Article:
In the Department

  • Yael Shapira's Inventing the Gothic Corpse shows how a series of bold experiments in eighteenth-century British realist and Gothic fiction transform the dead body from an instructive icon into a thrill device. For centuries, vivid images of the corpse were used to deliver a spiritual or political message; today they appear regularly in Gothic and horror stories as a source of macabre pleasure. Yael Shapira’s book tracks this change at it unfolds in eighteenth-century fiction, from the early novels of Aphra Behn and Daniel Defoe, through the groundbreaking mid-century works of...

  • Nouns combine with a variety of other elements – determiners, quantifiers, adjectives, relative clauses and more – to form noun phrases. Dr. Gabi Danon's "Noun Phrases" seminar focuses on the structure of such phrases across a wide variety of languages, with the goal of trying to identify significant generalizations that go beyond the seemingly arbitrary restrictions on noun phrase structure in particular languages. Among the questions discussed in this seminar:

    • To what extent is the word...
  • As part of her current research, Dr. Galit Weidman Sassoon examines the grammatical, conceptual and cognitive basis of linguistic phenomena of gradability, scale structure and vagueness from a theoretical, empirical and experimental perspective. This involves addressing questions such as the following:

    • VaguenessHow many grains of sand make a heap?
    • ...
  • In Open Your Hand: Teaching as a Jew, Teaching as an American (Rutgers University Press, 2018), Ilana Blumberg explores how civic and religious commitments shape the culture of her humanities classrooms, and argues that there is no education without ethics. When we know what sort of society we seek to build, our teaching practices follow.

     
    In vivid classroom scenes from kindergarten through middle school to the university level, Blumberg conveys the drama of intellectual discovery...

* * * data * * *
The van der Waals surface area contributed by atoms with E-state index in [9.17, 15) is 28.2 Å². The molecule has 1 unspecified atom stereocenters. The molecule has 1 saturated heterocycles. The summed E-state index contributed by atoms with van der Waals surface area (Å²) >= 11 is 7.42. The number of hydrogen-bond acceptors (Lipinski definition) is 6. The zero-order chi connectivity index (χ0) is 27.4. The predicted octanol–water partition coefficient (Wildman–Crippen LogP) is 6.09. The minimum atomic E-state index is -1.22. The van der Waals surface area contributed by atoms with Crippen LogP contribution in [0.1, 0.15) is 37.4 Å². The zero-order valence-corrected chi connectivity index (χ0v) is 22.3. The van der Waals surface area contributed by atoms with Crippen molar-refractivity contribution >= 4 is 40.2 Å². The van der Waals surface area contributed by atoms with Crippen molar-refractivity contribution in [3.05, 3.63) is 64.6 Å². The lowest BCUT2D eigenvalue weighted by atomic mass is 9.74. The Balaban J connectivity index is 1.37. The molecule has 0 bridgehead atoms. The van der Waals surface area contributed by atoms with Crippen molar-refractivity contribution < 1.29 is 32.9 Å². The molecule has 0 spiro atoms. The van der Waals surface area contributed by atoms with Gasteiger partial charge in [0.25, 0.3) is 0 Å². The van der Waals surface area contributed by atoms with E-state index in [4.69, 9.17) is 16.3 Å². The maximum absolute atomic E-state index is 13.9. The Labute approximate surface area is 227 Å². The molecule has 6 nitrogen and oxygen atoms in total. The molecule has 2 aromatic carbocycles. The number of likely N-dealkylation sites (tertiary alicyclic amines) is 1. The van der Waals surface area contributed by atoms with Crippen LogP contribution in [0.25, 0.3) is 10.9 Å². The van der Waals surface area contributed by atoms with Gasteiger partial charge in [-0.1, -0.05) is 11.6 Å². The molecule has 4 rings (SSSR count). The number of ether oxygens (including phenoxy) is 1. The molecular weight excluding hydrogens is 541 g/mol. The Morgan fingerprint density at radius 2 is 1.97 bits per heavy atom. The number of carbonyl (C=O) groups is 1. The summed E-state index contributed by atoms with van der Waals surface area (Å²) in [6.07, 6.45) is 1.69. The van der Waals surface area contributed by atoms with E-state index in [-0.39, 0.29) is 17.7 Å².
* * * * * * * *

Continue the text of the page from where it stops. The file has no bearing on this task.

• South African apartheid sign

    Taught by Dr. Karin Berkman, this course examines South African cultural production between 1948 and 1996, under apartheid rule and in the post-apartheid period. During the course of the semester, the class will read the works of some of South Africa’s most renowned writers, including Alan Paton, Nadine Gordimer, Athol Fugard, Oswald Mtshali, Mongane Wally Serote, Dennis Brutus, Antjie Krog, among others, and analyze diverse literary forms including the novel, the short story, life writing, drama, and poetry. In addition, close attention will be paid to South African film. In order...

  • Second language learners often produce language forms resembling those of children with Specific Language Impairment (SLI). At present, professionals working in language assessment and education have only limited diagnostic instruments to distinguish language impaired migrant children from those who will eventually catch up with their monolingual peers. A new book titled Assessing Multilingual Children: Disentangling Bilingualism from Language Impairment, edited by...

  • Dr. Esther Schupak will be teaching a new course that will focus on reading Shakespeare's dramas and poetry in a political context. Of course, in order to arrive at a full understanding of the political aspects of Shakespeare’s work, we need to appreciate the circumstances of censorship that underlay his artistic production. The class will therefore begin by examining Elizabethan and Jacobean censorship and the limits that this practice imposed upon artistic expression, then move on to consider the issue of republicanism in an early modern context, defining...

  • About Decency (Black Lawrence Press, 2015) by Prof. Marcela Sulak: "Decency celebrates the spunky wenches, the unfortunate queens, the complicated translators, the wistful wives who have been hustled off the spotlit stages of history. Through the lens of Victorian manuals of etiquette, through the unfolding of religion from the Middle East to the American Southwest, Decency thinks through the brutal things we do to one another, recording the ways the individual operates in relation to society...

  • Taught by Dr. Dalia Fadila, this course will examine literature written by Arabs of American descent in the United States since the early 20th century. Students will work at analyzing and understanding a range of texts, including novels, essays, poetry, and short stories as well as the different ways they attempt to define Arab American literature as a genre. This course is based on the assumption that understanding the politics of identity, language, gender and culture helps reveal the ways Arab American literature theorizes about itself. Lines of comparison and contrast will be...

  • Joseph Soloveitchik (1903–1993) was a major American Orthodox rabbi, Talmudist, philosopher, and theologian, In The Last Rabbi: Joseph Soloveitchik and Talmudic Tradition (Indiana University Press, 2016), Professor William Kolbrener takes on the Soloveitchik’s controversial legacy and shows how he was torn between the traditionalist demands...